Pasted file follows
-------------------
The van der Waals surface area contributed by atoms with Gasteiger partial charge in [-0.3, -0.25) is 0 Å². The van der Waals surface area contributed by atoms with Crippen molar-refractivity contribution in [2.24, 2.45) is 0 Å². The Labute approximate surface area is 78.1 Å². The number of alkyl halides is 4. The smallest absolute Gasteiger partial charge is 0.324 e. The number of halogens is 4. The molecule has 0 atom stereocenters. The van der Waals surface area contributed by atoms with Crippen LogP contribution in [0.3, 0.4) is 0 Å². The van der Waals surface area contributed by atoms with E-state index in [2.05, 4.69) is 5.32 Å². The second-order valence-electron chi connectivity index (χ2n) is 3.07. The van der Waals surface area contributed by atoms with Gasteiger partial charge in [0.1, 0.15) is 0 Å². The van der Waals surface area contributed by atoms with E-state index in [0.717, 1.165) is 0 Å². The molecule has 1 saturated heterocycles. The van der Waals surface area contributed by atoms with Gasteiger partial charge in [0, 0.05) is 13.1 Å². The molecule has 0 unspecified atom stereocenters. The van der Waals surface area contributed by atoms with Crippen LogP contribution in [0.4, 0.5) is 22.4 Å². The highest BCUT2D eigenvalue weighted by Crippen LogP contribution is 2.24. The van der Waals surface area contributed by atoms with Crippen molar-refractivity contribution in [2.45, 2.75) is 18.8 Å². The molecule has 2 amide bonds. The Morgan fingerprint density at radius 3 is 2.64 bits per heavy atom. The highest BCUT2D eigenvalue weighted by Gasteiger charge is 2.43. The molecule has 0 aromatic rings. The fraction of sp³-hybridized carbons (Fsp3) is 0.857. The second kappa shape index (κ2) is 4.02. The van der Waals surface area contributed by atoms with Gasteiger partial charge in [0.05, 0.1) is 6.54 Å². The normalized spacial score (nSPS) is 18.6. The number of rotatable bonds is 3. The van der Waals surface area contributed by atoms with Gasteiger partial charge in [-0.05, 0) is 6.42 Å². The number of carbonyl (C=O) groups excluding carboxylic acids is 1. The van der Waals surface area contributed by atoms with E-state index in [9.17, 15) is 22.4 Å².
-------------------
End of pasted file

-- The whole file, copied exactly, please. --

The van der Waals surface area contributed by atoms with Gasteiger partial charge in [-0.3, -0.25) is 0 Å². The van der Waals surface area contributed by atoms with Crippen molar-refractivity contribution in [2.24, 2.45) is 0 Å². The Labute approximate surface area is 78.1 Å². The number of alkyl halides is 4. The smallest absolute Gasteiger partial charge is 0.324 e. The number of halogens is 4. The molecule has 0 atom stereocenters. The van der Waals surface area contributed by atoms with Crippen LogP contribution in [0.3, 0.4) is 0 Å². The van der Waals surface area contributed by atoms with E-state index in [2.05, 4.69) is 5.32 Å². The second-order valence-electron chi connectivity index (χ2n) is 3.07. The van der Waals surface area contributed by atoms with Gasteiger partial charge in [0.1, 0.15) is 0 Å². The van der Waals surface area contributed by atoms with E-state index in [0.717, 1.165) is 0 Å². The molecule has 1 saturated heterocycles. The van der Waals surface area contributed by atoms with Gasteiger partial charge in [0, 0.05) is 13.1 Å². The molecule has 0 unspecified atom stereocenters. The van der Waals surface area contributed by atoms with Crippen LogP contribution in [0.4, 0.5) is 22.4 Å². The highest BCUT2D eigenvalue weighted by Crippen LogP contribution is 2.24. The van der Waals surface area contributed by atoms with Crippen molar-refractivity contribution in [2.45, 2.75) is 18.8 Å². The molecule has 2 amide bonds. The Morgan fingerprint density at radius 3 is 2.64 bits per heavy atom. The highest BCUT2D eigenvalue weighted by Gasteiger charge is 2.43. The molecule has 0 aromatic rings. The fraction of sp³-hybridized carbons (Fsp3) is 0.857. The second kappa shape index (κ2) is 4.02. The van der Waals surface area contributed by atoms with Gasteiger partial charge in [0.05, 0.1) is 6.54 Å². The normalized spacial score (nSPS) is 18.6. The number of rotatable bonds is 3. The van der Waals surface area contributed by atoms with Gasteiger partial charge in [-0.05, 0) is 6.42 Å². The number of carbonyl (C=O) groups excluding carboxylic acids is 1. The van der Waals surface area contributed by atoms with E-state index in [9.17, 15) is 22.4 Å².